Philip Hammond has been highly-criticised for a budget which appears to be devoid of much detail when it comes to tackling air quality and an absence of leadership on clean growth at a time when environmental issues have never been highlighted more.
It’s just three weeks since the IPCC’s landmark report which underlined the urgent need to tackle climate change, yet environmental leaders have lambasted the government for a budget which is short on solutions to worldwide mounting issues.
Those responsible for leading the charge environmentally have expressed their disappointment in addressing pressing matters and seemingly missing opportunities for change.
Matthew Farrow, Environmental Industries Commission executive director, said while a proposal for a tax on plastic packaging with less than 30% recycled content is welcome, it is only a modest start and ministers could not lose sight other green issues.
“The environmental content of the budget was focused on plastics – it’s important that this issue does not suck up all the political airtime available for green issues,” he said. “There was a lack of action on air quality – the apparent lack of any announcement on ‘red diesel’ is a real missed opportunity, we urgently need to end the practice of construction machinery and transport refrigeration units being able to use untaxed diesel when low pollution alternatives are available.”
Julie Hirigoyen, chief executive at the UK Green Building Council (UKGBC), is highly critical of the lack of environmental action found in the budget, especially in the wake of the IPCC report.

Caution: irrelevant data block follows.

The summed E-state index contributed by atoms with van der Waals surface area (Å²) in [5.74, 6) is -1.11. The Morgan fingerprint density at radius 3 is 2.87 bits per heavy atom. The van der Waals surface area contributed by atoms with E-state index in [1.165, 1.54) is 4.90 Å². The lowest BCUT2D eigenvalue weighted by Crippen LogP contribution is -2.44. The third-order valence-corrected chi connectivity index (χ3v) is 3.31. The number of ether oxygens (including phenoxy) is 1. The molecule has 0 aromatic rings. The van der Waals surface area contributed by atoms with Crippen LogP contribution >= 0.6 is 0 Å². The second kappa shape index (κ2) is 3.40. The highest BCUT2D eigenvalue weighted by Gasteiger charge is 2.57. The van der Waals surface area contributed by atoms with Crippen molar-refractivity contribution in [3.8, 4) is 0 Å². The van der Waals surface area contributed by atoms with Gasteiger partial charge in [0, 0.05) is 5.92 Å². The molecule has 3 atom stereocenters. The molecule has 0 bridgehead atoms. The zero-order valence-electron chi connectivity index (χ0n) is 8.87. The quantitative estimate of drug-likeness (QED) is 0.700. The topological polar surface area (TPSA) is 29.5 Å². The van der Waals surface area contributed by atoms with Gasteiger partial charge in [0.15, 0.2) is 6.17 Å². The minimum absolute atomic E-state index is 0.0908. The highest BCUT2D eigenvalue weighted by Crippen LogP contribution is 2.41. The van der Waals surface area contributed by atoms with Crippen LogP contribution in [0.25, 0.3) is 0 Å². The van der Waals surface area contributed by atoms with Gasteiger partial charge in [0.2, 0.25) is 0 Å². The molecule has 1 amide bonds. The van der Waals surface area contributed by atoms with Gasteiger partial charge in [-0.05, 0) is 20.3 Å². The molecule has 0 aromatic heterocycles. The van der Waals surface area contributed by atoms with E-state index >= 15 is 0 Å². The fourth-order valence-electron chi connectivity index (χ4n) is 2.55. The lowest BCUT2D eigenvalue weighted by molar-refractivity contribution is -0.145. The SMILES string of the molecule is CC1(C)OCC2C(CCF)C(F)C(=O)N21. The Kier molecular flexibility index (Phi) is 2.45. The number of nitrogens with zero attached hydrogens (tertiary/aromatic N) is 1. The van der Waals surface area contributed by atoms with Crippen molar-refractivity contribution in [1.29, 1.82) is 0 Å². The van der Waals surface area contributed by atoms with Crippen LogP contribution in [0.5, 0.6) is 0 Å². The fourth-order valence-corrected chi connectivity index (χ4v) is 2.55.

“This budget is notable by the absence of any substantial clean growth measures,” she said. “Indeed, a number of important policies have been hit, with the scrapping of Enhanced Capital Allowances, making it harder for companies to invest in energy efficiency improvements, and the chancellor signalling his intention to weaken Carbon Price Support. In the absence of leadership on clean growth in today’s budget, it is now more important than ever that businesses show real leadership in reducing emissions. The construction and property industry has a huge part to play; we urgently need to begin decarbonising our buildings on a path to net zero emissions.”
While Barny Evans, director of sustainable places, energy and waste at WSP, reiterated the need to ensure ways are found to replace single-use plastics.
“The issue of plastics pollution is important. We support the resistance to responses that aren’t properly considered which could be counter-productive,” Evans said. We know for example that simple changes can increase the recyclability of plastics and introducing tax on single-use plastic manufacturing and import is a step in the right direction. We welcome the opportunity to engage with the government and our clients to respond to the consultation on how the tax can work to give the best results.”
The Solar Trade Association (STA) has reacted by saying it saw no progress on reasonable industry requests for fair tax treatment and that barriers to the uptake of solar and storage in the UK, which put clean energy at a competitive disadvantage compared to fossil fuels, remain in place.
Chris Hewett, chief executive at the STA said: “Investment in renewable energy has plummeted in the UK and largely for want of fair tax and market treatment. The Chancellor has again missed a vital opportunity to do the right thing, not only by the planet and the thousands of people who want to support clean energy, but by simple fair market principles. This government claims to support clean, green technologies, but this rhetoric is far from being matched by even the most modest of actions.”